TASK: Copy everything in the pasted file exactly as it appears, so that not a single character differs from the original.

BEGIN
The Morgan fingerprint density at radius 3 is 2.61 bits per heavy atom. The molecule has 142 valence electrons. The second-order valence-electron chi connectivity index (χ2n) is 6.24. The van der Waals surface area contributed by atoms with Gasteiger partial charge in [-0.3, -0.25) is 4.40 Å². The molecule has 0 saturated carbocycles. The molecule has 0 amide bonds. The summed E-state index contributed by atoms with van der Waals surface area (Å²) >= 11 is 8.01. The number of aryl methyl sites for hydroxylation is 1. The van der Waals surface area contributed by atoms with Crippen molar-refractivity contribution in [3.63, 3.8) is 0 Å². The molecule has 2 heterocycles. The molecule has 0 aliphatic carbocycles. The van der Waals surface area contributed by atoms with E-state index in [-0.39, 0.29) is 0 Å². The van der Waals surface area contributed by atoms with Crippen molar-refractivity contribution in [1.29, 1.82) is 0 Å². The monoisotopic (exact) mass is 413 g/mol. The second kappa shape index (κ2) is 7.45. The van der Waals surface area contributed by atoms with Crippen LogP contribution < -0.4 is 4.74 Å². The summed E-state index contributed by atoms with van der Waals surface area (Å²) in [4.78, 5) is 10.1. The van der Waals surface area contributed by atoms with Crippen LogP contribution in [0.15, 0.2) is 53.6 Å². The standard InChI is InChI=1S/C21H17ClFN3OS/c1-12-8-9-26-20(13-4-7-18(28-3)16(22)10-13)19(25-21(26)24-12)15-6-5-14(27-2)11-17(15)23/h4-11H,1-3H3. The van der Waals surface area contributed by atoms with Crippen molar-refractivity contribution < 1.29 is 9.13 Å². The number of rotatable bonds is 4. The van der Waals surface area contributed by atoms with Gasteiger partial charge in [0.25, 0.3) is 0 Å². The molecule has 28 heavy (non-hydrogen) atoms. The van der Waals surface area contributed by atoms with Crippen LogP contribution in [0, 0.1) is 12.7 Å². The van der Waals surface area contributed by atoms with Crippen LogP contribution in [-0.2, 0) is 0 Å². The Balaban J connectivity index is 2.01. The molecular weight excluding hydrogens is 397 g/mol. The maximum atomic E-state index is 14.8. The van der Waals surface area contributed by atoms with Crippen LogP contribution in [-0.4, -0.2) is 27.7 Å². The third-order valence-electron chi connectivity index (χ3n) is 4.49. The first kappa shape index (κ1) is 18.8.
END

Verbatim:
The Morgan fingerprint density at radius 3 is 2.61 bits per heavy atom. The molecule has 142 valence electrons. The second-order valence-electron chi connectivity index (χ2n) is 6.24. The van der Waals surface area contributed by atoms with Gasteiger partial charge in [-0.3, -0.25) is 4.40 Å². The molecule has 0 saturated carbocycles. The molecule has 0 amide bonds. The summed E-state index contributed by atoms with van der Waals surface area (Å²) >= 11 is 8.01. The number of aryl methyl sites for hydroxylation is 1. The van der Waals surface area contributed by atoms with Crippen molar-refractivity contribution in [3.63, 3.8) is 0 Å². The molecule has 2 heterocycles. The molecule has 0 aliphatic carbocycles. The van der Waals surface area contributed by atoms with E-state index in [-0.39, 0.29) is 0 Å². The van der Waals surface area contributed by atoms with Crippen molar-refractivity contribution in [1.29, 1.82) is 0 Å². The monoisotopic (exact) mass is 413 g/mol. The second kappa shape index (κ2) is 7.45. The van der Waals surface area contributed by atoms with Crippen LogP contribution < -0.4 is 4.74 Å². The summed E-state index contributed by atoms with van der Waals surface area (Å²) in [4.78, 5) is 10.1. The van der Waals surface area contributed by atoms with Crippen LogP contribution in [0.15, 0.2) is 53.6 Å². The standard InChI is InChI=1S/C21H17ClFN3OS/c1-12-8-9-26-20(13-4-7-18(28-3)16(22)10-13)19(25-21(26)24-12)15-6-5-14(27-2)11-17(15)23/h4-11H,1-3H3. The van der Waals surface area contributed by atoms with Crippen molar-refractivity contribution < 1.29 is 9.13 Å². The number of rotatable bonds is 4. The van der Waals surface area contributed by atoms with Gasteiger partial charge in [0.25, 0.3) is 0 Å². The molecule has 28 heavy (non-hydrogen) atoms. The van der Waals surface area contributed by atoms with Crippen LogP contribution in [0, 0.1) is 12.7 Å². The van der Waals surface area contributed by atoms with Crippen LogP contribution in [-0.2, 0) is 0 Å². The Balaban J connectivity index is 2.01. The molecular weight excluding hydrogens is 397 g/mol. The maximum atomic E-state index is 14.8. The van der Waals surface area contributed by atoms with Crippen LogP contribution in [-0.4, -0.2) is 27.7 Å². The third-order valence-electron chi connectivity index (χ3n) is 4.49. The first kappa shape index (κ1) is 18.8.